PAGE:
Reviewing the First Page of Segira

in tabletop-rpg •  18 days ago

Alright, I want to look at the first page and a half of Segira (once you get past my personal message/license page that I always put in the very front).

Right now I've got a LibreOffice TOC that will be lost in the change to Scribus. I'll probably have to build a new one manually, but that's not the end of the world. I think Scribus supports an "automated" TOC, but it might not be worth it for a game the size of Segira.

I'm going to break down the first page or so below. I'm including quotes to show where I have an important thought or key detail. Feel free to give any feedback.

What is a Roleplaying Game?

Roleplaying games involve players taking on the roles of characters and telling a story. Unlike board games or video games, they offer a tremendous amount of freedom for players to pursue goals.

The focus of roleplaying games is on storytelling and creativity. All the players are trying to tell a story, but typically there is one, the game-master (GM), who handles setting the stage for the story.

In addition, a roleplaying game includes mechanics that help to reduce ambiguity about what a character can do. By putting mechanics into place to limit characters’ actions, everyone gets a share of the spotlight and the challenges and twists of the story can have a real impact on characters.

How to Play?

To play Segira you need three things: a copy of this book, a character sheet, and a set of polyhedral dice (in particular, a pair of ones-place and tens-place ten-sided dice). It is also possible to play digitally, either via text or voice chat, or via dedicated “virtual tabletop” software.

Segira is intended for play without a physical representation or with abstract physical representation, so you will not need a playing surface and tokens to represent characters unless you choose to use them.

The Core Mechanic

Segira uses a streamlined version of the Hammercalled system from Loreshaper Games. The core mechanic of the game uses percentile rolls, which yield a number from 1-100. This can be done with a specialized die, or more commonly two ten-sided dice (d10s), with one d10 standing for a ones-place and one standing for a tens-place (most sets of polyhedral dice available at game/hobby shops include two d10s paired in this manner).

Characters make rolls against a number determined by many factors, including situational modifiers. The final number after everything is considered is called the Target Number (TN), and characters must roll at or beneath it to succeed.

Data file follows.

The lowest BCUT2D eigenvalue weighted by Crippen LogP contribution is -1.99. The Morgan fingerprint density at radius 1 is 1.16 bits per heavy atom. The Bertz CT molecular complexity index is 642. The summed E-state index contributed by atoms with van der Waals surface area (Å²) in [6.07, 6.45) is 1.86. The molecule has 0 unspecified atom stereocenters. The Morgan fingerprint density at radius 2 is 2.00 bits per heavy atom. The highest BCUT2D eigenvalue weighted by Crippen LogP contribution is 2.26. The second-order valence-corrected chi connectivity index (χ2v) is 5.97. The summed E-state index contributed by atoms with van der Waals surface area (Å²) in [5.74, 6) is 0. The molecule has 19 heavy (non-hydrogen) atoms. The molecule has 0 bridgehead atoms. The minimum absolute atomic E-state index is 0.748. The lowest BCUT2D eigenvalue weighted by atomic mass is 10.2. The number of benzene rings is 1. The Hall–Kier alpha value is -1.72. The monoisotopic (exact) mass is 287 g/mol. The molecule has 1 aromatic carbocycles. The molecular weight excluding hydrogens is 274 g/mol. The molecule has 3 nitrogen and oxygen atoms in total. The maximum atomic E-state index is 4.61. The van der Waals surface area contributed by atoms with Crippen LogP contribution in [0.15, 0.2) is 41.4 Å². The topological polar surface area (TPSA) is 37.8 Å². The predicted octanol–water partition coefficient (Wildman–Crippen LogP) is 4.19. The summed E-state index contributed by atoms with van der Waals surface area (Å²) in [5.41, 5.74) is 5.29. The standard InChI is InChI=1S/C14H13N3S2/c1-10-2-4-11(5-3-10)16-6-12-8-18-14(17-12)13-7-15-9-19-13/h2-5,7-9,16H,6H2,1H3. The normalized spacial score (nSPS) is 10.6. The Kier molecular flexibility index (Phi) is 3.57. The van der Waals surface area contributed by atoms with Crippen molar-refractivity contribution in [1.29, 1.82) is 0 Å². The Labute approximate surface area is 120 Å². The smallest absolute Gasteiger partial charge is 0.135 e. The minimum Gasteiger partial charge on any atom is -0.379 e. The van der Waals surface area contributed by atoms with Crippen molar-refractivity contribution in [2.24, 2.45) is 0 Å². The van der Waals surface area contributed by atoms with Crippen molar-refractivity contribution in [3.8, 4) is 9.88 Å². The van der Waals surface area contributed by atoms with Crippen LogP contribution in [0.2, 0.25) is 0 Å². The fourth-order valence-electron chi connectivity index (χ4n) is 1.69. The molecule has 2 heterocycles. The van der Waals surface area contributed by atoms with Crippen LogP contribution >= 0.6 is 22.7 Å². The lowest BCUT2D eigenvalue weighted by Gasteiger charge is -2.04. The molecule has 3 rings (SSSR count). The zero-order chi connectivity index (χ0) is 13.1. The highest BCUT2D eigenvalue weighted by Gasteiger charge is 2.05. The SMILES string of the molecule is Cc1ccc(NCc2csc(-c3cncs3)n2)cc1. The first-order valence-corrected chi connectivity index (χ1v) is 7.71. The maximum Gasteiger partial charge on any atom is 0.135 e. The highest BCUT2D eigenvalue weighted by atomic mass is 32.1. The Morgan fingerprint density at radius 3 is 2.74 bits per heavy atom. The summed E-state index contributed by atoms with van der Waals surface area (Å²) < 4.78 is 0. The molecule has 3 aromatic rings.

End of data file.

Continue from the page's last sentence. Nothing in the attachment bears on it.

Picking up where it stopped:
The main rolls in the game are carried out by Player Characters. NPCs and the GM rarely roll.

The typical way that a roll is denoted is as an Attribute roll, reflecting the universal element that any character will have. For instance, the game may call for a Presence roll.

However, players and game-masters should remember that specializations, gear, talents, and situational factors can modify a roll further. Segira, and the Hammercalled system, does not generally restrict rolls to the use of only one attribute.

When you do math that requires division in Segira, always round fractions down.


The goal of a test is to roll under a target number (TN), but higher results on the d100 increase the Margin of the roll. To determine the Margin, just take the tens place of a roll (so a roll of 37 would have a Margin of 3, a roll of 11 a Margin of 1, and a roll of 68 a Margin of 6).

Think of this like Blackjack: you want to get as high a roll as you can without going over. Expert characters have a high TN on their rolls, especially in ideal situations, while inept ones or ones caught in awful situations will have a low TN in theirs.

Typically only successful rolls have a Margin, but in some cases, like failing a defense roll, the Margin of failure matters. In this case the Margin counts down, starting at 0 at a result of "00" and "0" on both dice (100), 1 for 99-90, 2 for 89-80, and so forth.

Opposed Rolls

Although only PCs typically roll dice to see if actions succeed or fail, on rare occasions there may be two PCs or special circumstances that dictate that two or more people will roll dice. In this event, both characters roll against an appropriate TN (determined individually), and the character with the highest Margin without going over their TN roll.


The GM determines a TN based on the difficulty of a task, not just a PC’s Attributes, Specializations, and Talents, and Gear.

An easy or inconsequential task does not usually require a roll. Likewise, it is possible for a desired task to be outside the realm of possibility for a character. Remember that the purpose of the game's mechanics is to provide an arbitrator, not a limitation, when telling stories.

This means that you may choose to have difficulties determined by what makes the story work well, or you may simply skip rolling at key moments to let the story play out in a more dramatic fashion (for instance, if you've already clearly won a fight there's no need to keep rolling).

My goal here is to provide enough basic information to really set the stage and be unambiguous, but also provide a very quick explanation that won't insult players' intelligence if they're already familiar with roleplaying games. The core mechanic needs to be described in good detail without being bulky. It will be well-used by the end of play.

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Maybe add some small examples for the rolls so the reader can see how it works

Posted using Partiko Android


That's actually something that I'm really glad you caught. Somehow I've managed to overlook that entirely!

That's actually a little shameful, because back when I was a game reviewer it was one of the few things I really nagged on about.